CEX.IO | HODL strategy:pros and cons

Spend enough time in crypto spaces and you’ll see the word: HODL. At first glance, it’s easy to think: is that a typo? But the story of how a simple investment strategy became crypto-meme royalty has more in common with sound market wisdom than spellcheck would lead you to believe. Read along as we discuss HODL, how it relates to the crypto ecosystem, and what to watch out for when using it to orient your crypto journey.

What is HODL?

Originally appearing on the Bitcoin forum Bitcointalk back in 2013, “I AM HODLING” evolved from an adrenaline-fueled mistake to become the stuff of legends. In rapid succession, the user’s quick error took on a life of its own. From developing into the long-form “hold on for dear life” to becoming a rallying cry for true believers. For some, HODL is a way of life. But the basic premise of HODL is rooted in a traditional market principle.

While its etymology can be traced back to online forums, the underlying strategy behind HODL stems from the practice of buy-and-hold investing. This is where a trader buys an asset, typically stock, and holds it in their portfolio for a long period of time. Rather than worrying about tracking the markets to maximize trading potential, buy-and-hold investing assumes that the asset’s value will naturally increase over time. Traders looking to make long-term investments will often select assets based on the current health and aims of different companies. Similar to doing your own research before investing in crypto, traditional financial investors will triangulate their knowledge of past, present, and future data points to inform their decision-making. This can include white papers, quarterly/annual reports, price indexes, and expert projections.

To apply this concept to crypto, users like the now infamous Bitcointalk HODLer will buy digital assets with their sights set on the long haul. Rather than trying to turn a profit on minute changes in the market, HODLing looks to reap the benefits of a crypto’s value growth over a period of anywhere from months to years. While this strategy is backed by a fair amount of positive testimony, a buy-and-hold approach doesn’t always translate to guaranteed returns. Below, we’ll outline some of the pros and cons to be aware of before you decide to HODL crypto.

Traditional Buy-and-Hold vs. HODL

Despite increasing similarities between the traditional and crypto markets, it’s not always safe to assume that time-tested economic ideals will ring true in both spaces. Even the measured patience of HODLing is not without its drawbacks. However, making the right decision for your unique financial situation can only happen with the correct information. Continue on as we breakdown some of the key differences to be aware of before using a buy-and-hold strategy to HODL crypto.

Take a break from trading

HODL is the opposite of day trading. So rather than feverishly monitoring the markets, HODLing involves riding out dips and rises in the market to hopefully achieve long-term gains. A great illustration of this approach is to look at how BTC fluctuated in value since its debut. When BTC launched, it was worth $0. As of this writing, BTC is hovering just below $21,000. Now, there’s no question BTC has taken some considerable tumbles throughout its lifetime. But from a HODL perspective, if you were savvy enough to purchase BTC early on, that’s a massive overall price gain. However, the disparity between the highs and lows can sometimes prove overwhelming for users committed to remaining on the sidelines. That’s where faith partly comes into play.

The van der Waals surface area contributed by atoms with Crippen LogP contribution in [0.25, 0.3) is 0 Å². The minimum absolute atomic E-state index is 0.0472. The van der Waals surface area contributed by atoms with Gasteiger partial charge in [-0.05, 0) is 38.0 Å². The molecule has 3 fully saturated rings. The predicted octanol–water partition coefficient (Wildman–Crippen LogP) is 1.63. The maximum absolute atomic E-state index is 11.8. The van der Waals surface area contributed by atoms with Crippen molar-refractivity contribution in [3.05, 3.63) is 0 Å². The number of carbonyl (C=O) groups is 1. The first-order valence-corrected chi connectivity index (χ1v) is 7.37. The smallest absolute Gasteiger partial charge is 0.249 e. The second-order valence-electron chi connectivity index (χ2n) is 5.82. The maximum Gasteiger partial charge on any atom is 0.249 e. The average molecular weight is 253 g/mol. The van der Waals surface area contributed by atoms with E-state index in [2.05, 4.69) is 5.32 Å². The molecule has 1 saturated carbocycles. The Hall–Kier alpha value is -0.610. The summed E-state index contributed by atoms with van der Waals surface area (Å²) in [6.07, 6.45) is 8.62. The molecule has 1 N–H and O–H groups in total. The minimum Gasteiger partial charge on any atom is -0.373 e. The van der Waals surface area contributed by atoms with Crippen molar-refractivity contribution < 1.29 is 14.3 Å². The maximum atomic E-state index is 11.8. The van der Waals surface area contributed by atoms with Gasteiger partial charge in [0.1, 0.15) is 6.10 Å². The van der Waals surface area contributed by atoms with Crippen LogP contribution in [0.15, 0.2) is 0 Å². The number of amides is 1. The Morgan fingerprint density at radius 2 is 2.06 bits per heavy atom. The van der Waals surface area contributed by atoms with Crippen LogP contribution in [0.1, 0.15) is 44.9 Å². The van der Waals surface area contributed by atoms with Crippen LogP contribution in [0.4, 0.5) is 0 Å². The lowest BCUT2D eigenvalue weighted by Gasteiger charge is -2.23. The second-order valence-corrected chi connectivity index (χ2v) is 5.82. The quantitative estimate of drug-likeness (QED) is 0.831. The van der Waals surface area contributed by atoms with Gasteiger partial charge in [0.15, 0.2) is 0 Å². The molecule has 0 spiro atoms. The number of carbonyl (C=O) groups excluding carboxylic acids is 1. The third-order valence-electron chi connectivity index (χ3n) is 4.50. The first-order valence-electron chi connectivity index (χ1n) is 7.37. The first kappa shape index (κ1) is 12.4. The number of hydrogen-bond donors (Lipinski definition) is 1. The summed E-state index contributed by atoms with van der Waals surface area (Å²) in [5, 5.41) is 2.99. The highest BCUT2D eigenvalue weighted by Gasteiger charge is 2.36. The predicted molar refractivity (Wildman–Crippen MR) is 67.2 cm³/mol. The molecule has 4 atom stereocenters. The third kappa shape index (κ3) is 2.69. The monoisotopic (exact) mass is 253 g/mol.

Hold on for dear life

When Bitcointalk user GameKyuubi made crypto history on December 18, 2013, with his infamous misspelling, few remember that the event was coupled with an impassioned rant justifying his actions. As Bitcoin fell by 39% in a 24-hour period, and users commiserated and sought comfort in the forums, GameKyubbi took aim at traders selling their BTC for contributing to the panic. “You only sell in a bear market if you are a good day trader or an illusioned noob,” GameKyuubi stated in clear, typo-free prose, “The people in between hold. In a zero-sum game such as this, traders can only take your money if you sell.” While it can be easy to miss the meaning of the meme, this is the kernel that has come to encompass much of the HODL strategy in the broader crypto ecosystem. And in theory, it makes sense.

When communities of crypto enthusiasts can band together to resist what is essentially a digital bank run, all the Braveheart memes start to take on a different context. Which is exactly the point: traders who stare down the head-on threat of a bear market stand a chance at riding out the lean times to greener pastures. In fact, the choruses chanting “Hold the Line” during Robinhood’s populist swing in January of 2021 carried much of the same imagery. Where the financial world requires esoteric knowledge and privileged access, HODL presents a cogent investment strategy for emerging traders new to the ecosystem. But just buying and HODLing any cryptocurrency is not the same as making a well-informed decision. Unfortunately for crypto traders, the dearth of available information presents another challenge.

Crypto: the new kid on the blockchain

When traditional market participants decide to use a buy-and-hold strategy, they consult a wide range of information to inform their choice. Since the first stock exchange was founded in 1792, there’s hundreds of years worth of market trends to parse and analyze. But crypto enthusiasts don’t have the luxury of leveraging vast stores of information to their advantage. Rather, as the crypto ecosystem is still being built in real-time, it remains unclear which projects will prove to have staying power.